The technology has facilitated even the smallholder farmer’s dream of planting for export — not just for home consumption — and has empowered a number of them to embrace mechanized farming, leading to a doubling of the nation’s agricultural exports over the years.
He said Biosafety South Africa championed spread of the messages about the benefits of GM crops, and farmers are more enthusiastic about the improved seeds than ever before.
“Extension agents are creating awareness. Farmers now know they need these seeds which are resilient, and they know where to find them,” Groenewald said. “We don’t have an option but to go biotech and transition.”
Research published in Nature magazine in 2016 indicated key cultivating regions in Africa could become unviable in the coming decades under projected climate change scenarios.
Beans, bananas and maize were most at risk of the nine staples, including millet, sorghum and yam, that provide half of the agricultural production for SSA.
The report said “transformational change” is needed to guarantee food security. That means switching to more resilient alternatives, improving irrigation or abandoning agriculture altogether in the worst-affected areas, which is not feasible.
Julian Ramirez-Villegas, lead author of the study at CGIAR’s Research Program on Climate Change, Agriculture and Food Security said: “This study tells where, and crucially when, interventions need to be made to stop climate change destroying vital food supplies in Africa. We know what needs to be done, and for the first time, we now have deadlines for taking action.”
For instance, the research projected that regions in West Africa, including Ghana and Benin, will become unsuitable for growing bananas by 2025. It was the same for maize in Namibia, Botswana, Zimbabwe and Tanzania.
So, it is a no brainer that the region needs resilient varieties.
“Things have changed,” said Isiah Katungwensi, a farmer in western Uganda’s Kibaale district. “The soils are less fertile. There is drought. There is more disease. The only way to get around the challenges is to plant improved varieties that can at least withstand the harsh conditions.”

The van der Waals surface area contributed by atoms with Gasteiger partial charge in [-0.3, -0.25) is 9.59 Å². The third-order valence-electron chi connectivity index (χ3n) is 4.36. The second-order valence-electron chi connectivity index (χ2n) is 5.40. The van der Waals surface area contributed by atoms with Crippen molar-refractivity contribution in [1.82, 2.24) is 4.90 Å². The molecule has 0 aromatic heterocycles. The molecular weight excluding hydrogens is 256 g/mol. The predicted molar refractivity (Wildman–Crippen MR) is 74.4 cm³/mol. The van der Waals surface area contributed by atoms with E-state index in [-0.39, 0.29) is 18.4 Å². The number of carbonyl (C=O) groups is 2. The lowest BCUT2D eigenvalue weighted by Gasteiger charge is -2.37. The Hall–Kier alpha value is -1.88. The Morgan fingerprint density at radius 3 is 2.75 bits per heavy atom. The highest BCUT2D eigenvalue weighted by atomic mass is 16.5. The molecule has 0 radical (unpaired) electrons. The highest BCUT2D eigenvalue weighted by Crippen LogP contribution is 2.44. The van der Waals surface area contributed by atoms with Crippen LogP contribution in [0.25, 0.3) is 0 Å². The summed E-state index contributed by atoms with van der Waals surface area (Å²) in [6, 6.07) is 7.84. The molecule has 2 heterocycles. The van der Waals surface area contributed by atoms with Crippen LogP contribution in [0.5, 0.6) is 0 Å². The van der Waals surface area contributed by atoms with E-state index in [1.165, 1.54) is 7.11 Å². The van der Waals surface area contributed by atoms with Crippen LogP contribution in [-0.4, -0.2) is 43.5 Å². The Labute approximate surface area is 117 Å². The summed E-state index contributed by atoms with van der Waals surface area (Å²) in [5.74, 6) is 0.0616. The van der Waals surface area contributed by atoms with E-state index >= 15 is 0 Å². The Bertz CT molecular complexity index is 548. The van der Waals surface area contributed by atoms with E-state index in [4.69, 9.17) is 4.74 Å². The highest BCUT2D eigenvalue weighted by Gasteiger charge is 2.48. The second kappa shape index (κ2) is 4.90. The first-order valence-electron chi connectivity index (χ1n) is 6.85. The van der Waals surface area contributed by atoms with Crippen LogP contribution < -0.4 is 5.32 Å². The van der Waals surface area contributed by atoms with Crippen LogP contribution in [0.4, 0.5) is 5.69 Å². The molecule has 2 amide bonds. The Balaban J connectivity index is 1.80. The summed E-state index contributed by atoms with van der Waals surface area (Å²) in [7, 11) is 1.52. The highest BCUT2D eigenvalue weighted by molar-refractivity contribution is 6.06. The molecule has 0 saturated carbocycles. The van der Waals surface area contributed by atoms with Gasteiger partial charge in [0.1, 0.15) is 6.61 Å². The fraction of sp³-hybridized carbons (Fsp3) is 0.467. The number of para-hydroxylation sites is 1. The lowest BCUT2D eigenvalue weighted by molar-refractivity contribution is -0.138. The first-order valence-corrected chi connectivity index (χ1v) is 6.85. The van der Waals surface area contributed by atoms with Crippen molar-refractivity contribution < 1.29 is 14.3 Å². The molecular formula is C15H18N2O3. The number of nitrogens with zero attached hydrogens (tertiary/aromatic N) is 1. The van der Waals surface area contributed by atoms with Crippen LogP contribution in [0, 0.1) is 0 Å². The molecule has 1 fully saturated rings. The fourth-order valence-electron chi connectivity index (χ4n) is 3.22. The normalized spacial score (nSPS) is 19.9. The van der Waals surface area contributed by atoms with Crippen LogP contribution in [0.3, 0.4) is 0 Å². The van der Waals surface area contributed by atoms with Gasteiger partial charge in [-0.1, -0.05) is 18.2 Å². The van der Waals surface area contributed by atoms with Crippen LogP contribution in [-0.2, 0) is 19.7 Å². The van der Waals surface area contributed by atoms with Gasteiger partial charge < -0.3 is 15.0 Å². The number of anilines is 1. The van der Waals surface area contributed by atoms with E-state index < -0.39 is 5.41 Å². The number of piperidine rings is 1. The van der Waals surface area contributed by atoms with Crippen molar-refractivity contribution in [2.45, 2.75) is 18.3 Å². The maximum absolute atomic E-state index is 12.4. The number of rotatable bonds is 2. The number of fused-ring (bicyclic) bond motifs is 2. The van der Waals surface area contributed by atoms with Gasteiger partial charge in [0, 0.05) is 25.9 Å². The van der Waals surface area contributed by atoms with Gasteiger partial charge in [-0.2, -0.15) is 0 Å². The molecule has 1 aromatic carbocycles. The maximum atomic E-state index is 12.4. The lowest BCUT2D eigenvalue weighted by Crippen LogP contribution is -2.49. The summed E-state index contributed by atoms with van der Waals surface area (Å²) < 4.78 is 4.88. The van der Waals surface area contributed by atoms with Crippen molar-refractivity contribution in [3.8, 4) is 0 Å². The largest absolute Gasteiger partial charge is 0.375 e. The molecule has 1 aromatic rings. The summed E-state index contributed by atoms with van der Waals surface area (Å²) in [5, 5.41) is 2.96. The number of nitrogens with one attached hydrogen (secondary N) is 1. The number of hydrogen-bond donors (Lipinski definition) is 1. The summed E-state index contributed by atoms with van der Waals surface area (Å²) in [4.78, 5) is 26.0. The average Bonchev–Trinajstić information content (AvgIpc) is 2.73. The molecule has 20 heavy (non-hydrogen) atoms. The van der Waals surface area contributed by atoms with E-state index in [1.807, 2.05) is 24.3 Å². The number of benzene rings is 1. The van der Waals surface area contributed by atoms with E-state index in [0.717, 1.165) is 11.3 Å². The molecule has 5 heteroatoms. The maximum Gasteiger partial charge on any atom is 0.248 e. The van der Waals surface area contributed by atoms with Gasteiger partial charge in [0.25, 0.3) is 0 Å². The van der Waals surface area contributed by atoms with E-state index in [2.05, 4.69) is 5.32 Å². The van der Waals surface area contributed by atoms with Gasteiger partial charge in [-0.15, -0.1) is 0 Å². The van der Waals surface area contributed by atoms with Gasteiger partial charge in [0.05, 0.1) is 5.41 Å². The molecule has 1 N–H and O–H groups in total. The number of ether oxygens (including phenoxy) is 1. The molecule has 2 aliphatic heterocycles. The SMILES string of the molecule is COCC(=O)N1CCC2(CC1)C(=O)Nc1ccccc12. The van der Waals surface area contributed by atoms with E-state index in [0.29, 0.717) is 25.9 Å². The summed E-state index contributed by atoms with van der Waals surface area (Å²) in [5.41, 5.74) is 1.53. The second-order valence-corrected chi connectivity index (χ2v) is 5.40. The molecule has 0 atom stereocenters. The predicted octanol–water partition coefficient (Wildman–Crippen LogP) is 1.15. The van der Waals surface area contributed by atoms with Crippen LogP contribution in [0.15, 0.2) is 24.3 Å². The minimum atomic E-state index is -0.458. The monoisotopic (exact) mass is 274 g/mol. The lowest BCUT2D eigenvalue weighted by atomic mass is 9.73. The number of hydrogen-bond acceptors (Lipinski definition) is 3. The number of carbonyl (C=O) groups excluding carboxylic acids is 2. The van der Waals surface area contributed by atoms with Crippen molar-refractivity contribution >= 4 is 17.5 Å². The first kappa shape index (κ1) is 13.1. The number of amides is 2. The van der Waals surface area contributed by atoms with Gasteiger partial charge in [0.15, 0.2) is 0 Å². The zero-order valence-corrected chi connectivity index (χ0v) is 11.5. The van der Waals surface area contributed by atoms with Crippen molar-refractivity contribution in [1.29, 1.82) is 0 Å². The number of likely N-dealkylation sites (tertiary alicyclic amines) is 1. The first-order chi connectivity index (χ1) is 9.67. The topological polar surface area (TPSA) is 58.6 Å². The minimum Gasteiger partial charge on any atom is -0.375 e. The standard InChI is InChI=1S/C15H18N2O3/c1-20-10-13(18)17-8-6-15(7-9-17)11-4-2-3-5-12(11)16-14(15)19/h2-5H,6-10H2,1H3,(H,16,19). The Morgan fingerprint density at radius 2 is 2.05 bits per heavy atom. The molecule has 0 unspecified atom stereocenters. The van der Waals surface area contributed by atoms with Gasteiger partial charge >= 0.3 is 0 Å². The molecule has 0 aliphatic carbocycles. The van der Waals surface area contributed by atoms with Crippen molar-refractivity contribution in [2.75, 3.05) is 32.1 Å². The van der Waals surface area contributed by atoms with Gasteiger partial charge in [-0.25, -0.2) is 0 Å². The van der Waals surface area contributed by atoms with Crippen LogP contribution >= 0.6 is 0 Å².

Katungwensi grows NASE 14, a higher-yielding cassava hybrid that is particularly drought-tolerant. The variety was developed by the National Crops Resources Research Institute at Namulonge in Uganda. He is also growing the improved WE2115 maize variety, which is water-efficient and was developed under the WEMA project, a public-private partnership dedicated to delivering drought-tolerant and insect-resistant seeds to smallholder farmers in SSA. Both of these hybrids are conventionally-bred.
Katungwensi realized he needed to shift from the indigenous varieties his family had planted since he was a little boy and adopt the improved hybrids if he was to harvest enough to feed his household amid the changing climate. But farmers would do better with superior seeds developed through GM technology.
“I have heard of them (GMOs). And I would want to plant them if they guarantee better harvests like people say,” Katungwensi said.
Unfortunately for him and many other farmers in this East African country, he cannot access the GM seeds because Uganda doesn’t have a legal framework to guide usage of the crops. Uganda’s Parliament passed a restrictive biosafety bill last November, which President Yoweri Museveni hasn’t signed.
Barbara Zawedde Mugwanya, coordinator of the Uganda Biosciences Information Centre, said unfavorable environments, including lack of legal frameworks to guide usage of biotechnology, has stopped some farmers from transitioning.
“Then there is propaganda. Too many people, some of whom don’t even understand science, speaking against the technology. All these are blocking transition,” Mugwanya said. “Some people are still attached to their indigenous varieties,” noted Okasai Opolot, a former commissioner for crop resources at the Ugandan Ministry of Agriculture, Animal Industry, and Fisheries who is now an agricultural consultant. “They don’t want to let go. But our concern should be finding faster ways to feed an increasingly expanding population amidst climate change.”
Opolot added: “We cannot do this by looking at increasing hectarage of cultivable land (as land is constant). So we have to think of science.”
He called on governments to champion transitions by investing more resources into research to produce more of the superior varieties and subsidize the cost of the seeds so they are accessible to farmers. “There is no way around it. Climate change is real. We have to plant crops that are resilient,” Opolot said.
John Agaba is a science journalist based in Uganda. Follow him on Twitter @jonnyagaba
This article originally ran at Cornell’s Alliance for Science and has been republished here with permission.